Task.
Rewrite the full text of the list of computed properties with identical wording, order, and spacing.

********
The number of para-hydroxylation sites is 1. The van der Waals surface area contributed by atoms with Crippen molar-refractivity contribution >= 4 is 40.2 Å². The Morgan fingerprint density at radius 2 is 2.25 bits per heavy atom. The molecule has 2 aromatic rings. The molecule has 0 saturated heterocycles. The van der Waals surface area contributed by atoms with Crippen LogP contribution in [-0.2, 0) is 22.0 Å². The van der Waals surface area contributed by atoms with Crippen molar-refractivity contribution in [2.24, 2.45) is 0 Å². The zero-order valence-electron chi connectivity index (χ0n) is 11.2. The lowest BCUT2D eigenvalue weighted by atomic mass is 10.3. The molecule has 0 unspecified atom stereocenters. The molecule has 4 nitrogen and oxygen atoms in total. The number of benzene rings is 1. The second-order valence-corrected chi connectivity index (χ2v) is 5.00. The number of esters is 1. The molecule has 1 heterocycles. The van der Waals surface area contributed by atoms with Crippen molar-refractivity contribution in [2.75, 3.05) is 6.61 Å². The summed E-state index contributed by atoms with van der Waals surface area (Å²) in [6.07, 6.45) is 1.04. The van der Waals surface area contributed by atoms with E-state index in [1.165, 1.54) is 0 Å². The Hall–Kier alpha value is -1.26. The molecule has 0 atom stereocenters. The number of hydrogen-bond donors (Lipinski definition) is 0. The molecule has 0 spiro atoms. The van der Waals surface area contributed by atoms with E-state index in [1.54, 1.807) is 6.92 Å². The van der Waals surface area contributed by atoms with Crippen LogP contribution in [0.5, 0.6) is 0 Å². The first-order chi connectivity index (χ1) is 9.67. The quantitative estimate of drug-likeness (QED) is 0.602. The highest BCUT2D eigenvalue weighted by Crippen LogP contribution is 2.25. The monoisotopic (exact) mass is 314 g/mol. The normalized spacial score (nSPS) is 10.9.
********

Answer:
The number of para-hydroxylation sites is 1. The van der Waals surface area contributed by atoms with Crippen molar-refractivity contribution >= 4 is 40.2 Å². The Morgan fingerprint density at radius 2 is 2.25 bits per heavy atom. The molecule has 2 aromatic rings. The molecule has 0 saturated heterocycles. The van der Waals surface area contributed by atoms with Crippen LogP contribution in [-0.2, 0) is 22.0 Å². The van der Waals surface area contributed by atoms with Crippen molar-refractivity contribution in [2.24, 2.45) is 0 Å². The zero-order valence-electron chi connectivity index (χ0n) is 11.2. The lowest BCUT2D eigenvalue weighted by atomic mass is 10.3. The molecule has 0 unspecified atom stereocenters. The molecule has 4 nitrogen and oxygen atoms in total. The number of benzene rings is 1. The second-order valence-corrected chi connectivity index (χ2v) is 5.00. The number of esters is 1. The molecule has 1 heterocycles. The van der Waals surface area contributed by atoms with Crippen molar-refractivity contribution in [2.75, 3.05) is 6.61 Å². The summed E-state index contributed by atoms with van der Waals surface area (Å²) in [6.07, 6.45) is 1.04. The van der Waals surface area contributed by atoms with E-state index in [1.165, 1.54) is 0 Å². The Hall–Kier alpha value is -1.26. The molecule has 0 atom stereocenters. The number of hydrogen-bond donors (Lipinski definition) is 0. The molecule has 0 spiro atoms. The van der Waals surface area contributed by atoms with E-state index in [1.54, 1.807) is 6.92 Å². The van der Waals surface area contributed by atoms with Crippen LogP contribution in [0.5, 0.6) is 0 Å². The first-order chi connectivity index (χ1) is 9.67. The quantitative estimate of drug-likeness (QED) is 0.602. The highest BCUT2D eigenvalue weighted by Crippen LogP contribution is 2.25. The monoisotopic (exact) mass is 314 g/mol. The normalized spacial score (nSPS) is 10.9.